Deadly Poison is your best early game card because it deals with the few minions Druid plays. Most versions of midrange spend their first turns ramping, but some have Darnassus Aspirant. In addition, the one mana spells also lets you cleanly kill the first half of a Piloted Shredder (one of your biggest problem cards), which have an annoying habit of coming out turn one or two.
The middle turns of the game are going to be built in two phases: tempo and removal. Building your own board and protecting your own minions is very important. You need to do what you can to make sure you are the only one with minions in play. Your burst as a Rogue is very scary, and Druid will use a lot of their resources to clear your minions. Even something as simple as an Azure Drake or Piloted Shredder can make Druid hesitate and clear rather than playing down their Emperor Thaurissan.
The other key to these turns is clearing. Druid builds off of their own board extremely well (especially with Innervate), and you never want to let anything stick around for more than one turn if you can help it. While sometimes you can play your own threats to challenge your opponent, if they can clear effectively you are going to be on the back foot for most of the game.
When clearing do not be afraid to burn multiple spells at once. Preparation is usually going to be saved for your “big” turns, but never forget it is such a good tempo play when you have other minions out. Adding an Azure Drake to the board and then Prep/Eviscerating something can instantly turn the game in your favor.
Your most important minion is going to be Violet Teacher. The 3/5 instantly commands a Swipe (once again Druid not playing minions) and will just take over the game if your opponent doesn’t have an immediate answer. If your opponent has a board you only want to get her down when you have spells, but don’t hesitate to drop her onto an empty board.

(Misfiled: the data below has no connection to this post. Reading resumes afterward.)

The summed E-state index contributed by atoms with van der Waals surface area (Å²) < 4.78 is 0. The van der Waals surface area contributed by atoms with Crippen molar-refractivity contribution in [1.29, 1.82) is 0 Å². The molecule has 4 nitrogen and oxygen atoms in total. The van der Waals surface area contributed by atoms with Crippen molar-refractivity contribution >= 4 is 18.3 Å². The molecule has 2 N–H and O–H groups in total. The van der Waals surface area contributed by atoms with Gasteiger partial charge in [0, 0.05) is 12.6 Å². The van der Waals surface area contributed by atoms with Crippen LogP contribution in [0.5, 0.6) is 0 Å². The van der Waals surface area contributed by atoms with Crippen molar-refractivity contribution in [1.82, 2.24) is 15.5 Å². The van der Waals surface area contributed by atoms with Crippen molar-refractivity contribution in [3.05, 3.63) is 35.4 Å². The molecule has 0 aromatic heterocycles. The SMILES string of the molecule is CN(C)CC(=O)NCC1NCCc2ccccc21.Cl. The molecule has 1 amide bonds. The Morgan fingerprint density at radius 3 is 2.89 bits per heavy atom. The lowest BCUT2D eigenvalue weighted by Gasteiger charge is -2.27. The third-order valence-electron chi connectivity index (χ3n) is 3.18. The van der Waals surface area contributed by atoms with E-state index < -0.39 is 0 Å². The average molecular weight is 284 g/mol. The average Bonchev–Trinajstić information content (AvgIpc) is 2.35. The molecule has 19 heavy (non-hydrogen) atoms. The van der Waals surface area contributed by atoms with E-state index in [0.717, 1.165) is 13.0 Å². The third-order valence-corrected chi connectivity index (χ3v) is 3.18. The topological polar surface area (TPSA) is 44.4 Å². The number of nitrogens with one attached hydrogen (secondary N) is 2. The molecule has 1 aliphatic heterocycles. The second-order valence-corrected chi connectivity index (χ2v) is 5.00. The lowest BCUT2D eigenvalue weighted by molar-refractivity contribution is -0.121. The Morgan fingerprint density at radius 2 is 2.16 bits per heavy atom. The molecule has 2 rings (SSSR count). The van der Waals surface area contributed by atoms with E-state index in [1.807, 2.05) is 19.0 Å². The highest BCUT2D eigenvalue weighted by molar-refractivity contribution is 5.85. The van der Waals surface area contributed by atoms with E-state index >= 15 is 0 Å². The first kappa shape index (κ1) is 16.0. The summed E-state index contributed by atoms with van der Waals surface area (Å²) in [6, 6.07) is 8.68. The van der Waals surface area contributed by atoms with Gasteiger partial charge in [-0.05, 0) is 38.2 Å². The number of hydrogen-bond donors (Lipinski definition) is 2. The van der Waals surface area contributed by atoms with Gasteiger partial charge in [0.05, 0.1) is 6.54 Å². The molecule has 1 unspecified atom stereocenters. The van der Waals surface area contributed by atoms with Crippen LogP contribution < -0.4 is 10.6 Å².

Always make sure to watch for lethal. This may seem very obvious, but it is easy to overlook when you are concerned about your own life and figuring out how to control the board. Rogues have a lot of burst at their disposal, and there are many ways you can get kills. If you have a full grip you should start every turn by checking your hand to see what damage you can do.
Late Game Strategy
At the end of the game you simply need to kill your opponent before they kill you. Druid is going to do everything they can to get you in combo range, and you need to do everything to stay out of it. Unlike some decks that try to mask their burst, everyone knows what Druid can do. They are just going to get aggressive when they have the combo in hand. Once they start hitting you in the face, you need to get aggressive to not die.
Pressure is the most important part of the end game. While you know your opponent needs to get you into range of fourteen plus whatever they have on board, Druid is not going to be sure of just how much damage you have. If you can bluff as if you have a lot of damage saved up (or even if you do have a lot of damage saved up) it forces Druid into some really awkward positions. If you are not in immediate danger of falling to the combo you should not be afraid to hit face and put your opponent on their back foot.
Also try and figure out the way you are going to kill Druid’s various late game threats. Dr. Boom is the biggest issue, but you also want to make sure you have five or six damage (in hand or on board) to kill off Druid of the Claw, Emperor Thaurissan and Ancient of Lore. Those are the cards that Druid sets up lethal with, and you need to have a plan to clear them all.
Always try to utilize Sap at all stages of the game. There are two modes for this card, which is as tempo and as a way to keep you alive. Almost all of Druid’s minions are static, meaning they need a turn to get ready. Sap is incredible against things like Piloted Shredder and a taunted Druid of the Claw, so it can be a great way to push damage during the middle turns of the game. However, if you are in danger of dying, you should use this as a pseudo removal spell instead.